Law360 is providing free access to its coronavirus coverage to make sure all members of the legal community have accurate information in this time of uncertainty and change. Use the form below to sign up for any of our weekly newsletters. Signing up for any of our section newsletters will opt you in to the weekly Coronavirus briefing.
Law360 (May 13, 2021, 12:29 PM EDT) -- The New York Senate on Wednesday overwhelmingly passed a bill that would allow attorneys to practice in the state without keeping a physical office there and while living elsewhere, reflecting a paradigm shift in a profession that has largely gone remote due to the pandemic.
The bill, passed with a nearly unanimous vote, seeks to repeal a rule in Section 470 of New York's judiciary law, which attorney groups in the Empire State see as "antiquated" and too rigid at a time when many lawyers have embraced remote work and are not looking to go back.
"New York's laws ought to reflect the technological advancements of the last century, which make it possible for licensed attorneys to fully perform their services from outside of New York," bill sponsor Sen. Brad Hoylman, D-Manhattan, told Law360 in an email.
The bill now heads to the state Assembly.
"The New York State Bar Association enthusiastically supports the repeal of this antiquated law," said Scott M. Karson, the president of the attorney group. "In our rapidly modernizing legal world, the profession has adapted with electronic filing of documents in the courts, virtual conferences and court proceedings, along with already established standards for perfecting service. Our laws must continue to adapt with the times too."
Karson said the current rule places an "onerous burden" on rural and underserved communities and limits the availability of legal services.
About 25% of state bar members live outside the state, a figure that includes attorneys living abroad. The association has played a leading role in crafting the Senate bill.
Even before the COVID-19 pandemic disrupted the traditional face-to-face model in which attorneys provided services to clients, the rule was subject to criticism and calls to rescind it.
In 2016, to address concerns from its members, the state bar association formed a working group on Section 470 that issued reports and recommendations on how to phase it out. In January 2019, the bar's House of Delegates approved a resolution calling for the outright repeal of the law.
The pandemic provided a unique opportunity to intensify those calls, a spokesperson for the state bar told Law360. In March, the attorney group issued a memorandum in support of the bill, saying the rule, enacted in 1909, had outlived its original purpose: requiring attorneys to be physically present in the state to make sure they could be served papers.
"The law was passed at a time when there was fear that it would be too difficult to serve papers on attorneys who lived out-of-state," said Susan DeSantis, a spokeswoman for the state bar association.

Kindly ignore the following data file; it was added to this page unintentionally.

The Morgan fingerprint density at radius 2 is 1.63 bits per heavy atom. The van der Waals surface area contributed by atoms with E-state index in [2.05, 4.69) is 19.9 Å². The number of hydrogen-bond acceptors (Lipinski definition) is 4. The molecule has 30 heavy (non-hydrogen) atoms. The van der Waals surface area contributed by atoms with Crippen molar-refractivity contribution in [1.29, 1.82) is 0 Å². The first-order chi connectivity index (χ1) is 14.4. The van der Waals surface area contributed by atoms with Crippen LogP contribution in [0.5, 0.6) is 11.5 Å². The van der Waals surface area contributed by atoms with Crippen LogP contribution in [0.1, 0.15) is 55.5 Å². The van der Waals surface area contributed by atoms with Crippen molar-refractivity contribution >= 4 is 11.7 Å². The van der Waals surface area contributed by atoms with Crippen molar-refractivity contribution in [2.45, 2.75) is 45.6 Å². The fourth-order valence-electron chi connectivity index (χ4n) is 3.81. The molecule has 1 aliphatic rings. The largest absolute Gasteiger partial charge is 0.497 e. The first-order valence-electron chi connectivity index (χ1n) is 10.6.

In 1979, the New York State Court of Appeals ruled that attorneys were no longer required to live in the state, saying the requirement violated the Fourteenth Amendment of the U.S. Constitution, but the physical office provision survived the ruling.
Only 4% of New York-licensed attorneys serve the state's rural communities, and about 75% of those attorneys are expected to retire within the next three decades. Repealing the rule would allow those communities to access legal representation, the memorandum says.
The shift to a new work reality prompted by the pandemic, which had New York as a global epicenter in 2020, presents a compelling reason to scrap the rule, the association said.
"Attorneys who had no issue with maintaining a physical office location are now experiencing disruptions to their practices. The office space they use may no longer [be] available, they have restructured to a remote work environment, or they have relocated out of the state for a variety of professional or personal reasons to meet our rapidly evolving world," the group said in the memorandum.
The New York City Bar Association's legal referral service committee said in a March report supporting the bill that state law already allows electronic transmission of legal documents to attorneys living out-of-state, and that the rule serves no purpose.
On the other hand, the rule creates situations in which attorneys might be prevented from filing court papers or are removed from cases if they fail to comply with it, causing clients "unnecessary delays, expense and anxiety," the bar association said.
The costs of maintaining a physical office in the state, already seen as an unnecessary burden on non-resident attorneys, has become even more inconvenient since the pandemic hit because of the additional costs of cleaning and disinfecting. Meanwhile, the virtual office approach has replaced the need for a physical location, the city bar said.
"Office spaces are going unused and have proven to be unnecessary for lawyers to engage with their clients," the group said in its report, adding that abolishing the rule will lower costs to attorneys, and as a consequence, to clients.
"More lawyers may be able to maintain a lower cost and more efficient practice in New York, potentially increase assistance to unrepresented litigants, and lessen the burden of unrepresented parties on the courts," the city bar said.
--Editing by Philip Shea.
For a reprint of this article, please contact email@example.com.